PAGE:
Elvis goes on to sing, “Maybe I didn’t love you, quite as often as I should have.”
I don’t think I’m being melodramatic when I think about you and how sporadically I’ve written in the past, and feel like channeling The King. (Who wants to split an Elvis sandwich with me?)
Look, I’ve been doing email marketing for years and it’s worked really, really well.
I create interesting, helpful content on my website that brings in traffic from social & search. I layer additional free offers, like eBooks, that you need to register for, and I follow-up that email delivery with drip campaigns that give you more value, teach you more about me, and introduce you to some of the things I have can make a buck off of.
And I think because I’m a halfway-decent writer, I’ve been able to achieve a modicum of success with that approach. But other than the scheduled drip campaigns (which I’ve since disabled), the only time I have ever showed you some love with an email was when I wanted something from you, whether that was to buy a planner or read a post or attend an event.
Don’t get me wrong – there is nothing horrific about letting your subscribers know you have something new to offer that they might be interested in. I certainly am not going to stop announcing new books or products or events.
I’ve come around to the conclusion that if I want to be invited back into your Casa de Email week after week, I can’t be a freeloader who just drinks your beer, eats your tacos, and then leaves. I have to bring something tasty for you and the fam to enjoy.
The question for me was, what does that look like?
While templates abound for email newsletters, email itself is akin to dark social. We know it’s out there, that people are using it, but it’s hard to really know how many people and what impact it’s having. Just because someone has a seemingly nice-looking newsletter doesn’t mean it’s being read at any higher rate than anyone else’s. (Unless you *cough* hack *cough* into their service and check.)
So I considered this to be a personal discovery journey for me and started, probably late 2019, to pay more attention to who was writing newsletters, what they looked like, and what content and formats and styles really resonated with me. If you take a step back (metaphorically, not physically) and consider the format of this newsletter, you might see it bears some resemblance to some of the greats in our industry.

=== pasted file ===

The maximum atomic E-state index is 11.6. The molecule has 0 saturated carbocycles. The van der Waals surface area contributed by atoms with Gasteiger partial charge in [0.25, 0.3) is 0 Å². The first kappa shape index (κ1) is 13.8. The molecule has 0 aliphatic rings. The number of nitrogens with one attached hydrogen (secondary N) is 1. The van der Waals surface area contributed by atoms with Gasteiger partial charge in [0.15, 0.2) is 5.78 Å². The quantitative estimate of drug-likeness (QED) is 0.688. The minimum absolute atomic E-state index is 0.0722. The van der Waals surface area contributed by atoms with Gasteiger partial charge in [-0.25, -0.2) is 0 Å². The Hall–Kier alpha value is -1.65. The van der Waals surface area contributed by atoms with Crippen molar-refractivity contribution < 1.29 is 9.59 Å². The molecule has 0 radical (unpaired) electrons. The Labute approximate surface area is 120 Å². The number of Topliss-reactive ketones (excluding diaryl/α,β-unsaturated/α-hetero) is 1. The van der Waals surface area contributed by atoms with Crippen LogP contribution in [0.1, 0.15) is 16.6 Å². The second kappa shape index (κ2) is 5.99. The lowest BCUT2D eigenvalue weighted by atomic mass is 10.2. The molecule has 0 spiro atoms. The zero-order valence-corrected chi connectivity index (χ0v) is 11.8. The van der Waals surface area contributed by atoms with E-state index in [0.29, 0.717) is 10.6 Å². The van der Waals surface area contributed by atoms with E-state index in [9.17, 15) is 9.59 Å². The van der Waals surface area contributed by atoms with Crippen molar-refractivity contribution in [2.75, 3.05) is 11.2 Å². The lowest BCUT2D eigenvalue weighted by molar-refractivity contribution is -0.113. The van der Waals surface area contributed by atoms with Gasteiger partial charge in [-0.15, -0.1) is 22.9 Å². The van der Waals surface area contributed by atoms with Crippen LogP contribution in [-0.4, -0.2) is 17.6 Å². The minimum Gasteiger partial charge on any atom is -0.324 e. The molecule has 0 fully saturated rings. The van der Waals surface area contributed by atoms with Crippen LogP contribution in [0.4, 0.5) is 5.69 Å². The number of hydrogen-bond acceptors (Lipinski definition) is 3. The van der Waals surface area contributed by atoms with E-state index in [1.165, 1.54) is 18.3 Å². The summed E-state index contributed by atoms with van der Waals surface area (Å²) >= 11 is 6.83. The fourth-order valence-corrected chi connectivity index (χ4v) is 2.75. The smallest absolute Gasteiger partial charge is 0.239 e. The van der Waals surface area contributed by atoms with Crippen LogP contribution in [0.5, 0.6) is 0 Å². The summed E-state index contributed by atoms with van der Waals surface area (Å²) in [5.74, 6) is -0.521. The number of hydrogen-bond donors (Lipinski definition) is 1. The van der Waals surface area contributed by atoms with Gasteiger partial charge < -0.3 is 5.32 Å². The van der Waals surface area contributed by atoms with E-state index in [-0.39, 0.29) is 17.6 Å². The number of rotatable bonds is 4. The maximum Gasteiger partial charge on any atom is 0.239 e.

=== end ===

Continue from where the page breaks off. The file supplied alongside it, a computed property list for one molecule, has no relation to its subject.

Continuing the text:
I’d been particularly inspired by Ann Handley (I mean, who isn’t, right?!) and her gorgeous melding of style and format. As a writer and marketer, I could really appreciate how every email she sends leads off with masterful storytelling that dovetails into a lesson that’s as universally applicable as learning chopsticks. (Seriously, pick up a pair and learn it.)
And then earlier this year while I was bouncing ideas back and forth with Stephanie Liu on what her newsletter might look like, she did something super clever with some sections of her format where she labeled them, “Lights” and “Camera” and “Live” which mirror her site and show name and gave her a structured place to share helpful resources, shine a spotlight on others, and share upcoming events. It was as inspiring as it was brilliant and while we were in the midst of book editing and time was precious, I made a note of it and filed it away for when I would have time to implement.
Which is now! Last week was the first issue
and now that we’re into the second issue it’s like a pilot episode that’s been bought by the network. This is now a thing and we’re doing it.
I’ll share in a moment some of the other newsletters that inspire and inform me, and where you can sign up for them, but want to also encourage you to think about the journey I’ve taken to arrive here with Marketing Hyperdrive. I settled on a weekly frequency and a format that affords me the opportunity to write, as well as share an assortment of resources and opportunities. And, like a clever padawan, I’ve mixed in some personal branding as well.
Are you or have you sent a regular newsletter? Or has it been a struggle for you to find the time? Imagine if you were to lovingly paint in vibrant colors what your ideal newsletter would look like on canvas, might that inspire you to build a studio where you could create that? Feel free to hit reply with your thoughts. I’d love to know.
Meanwhile, consider this and future email newsletters from me to be my love letters to you, the ones I should have been writing more often than I would have.
You were always on my mind.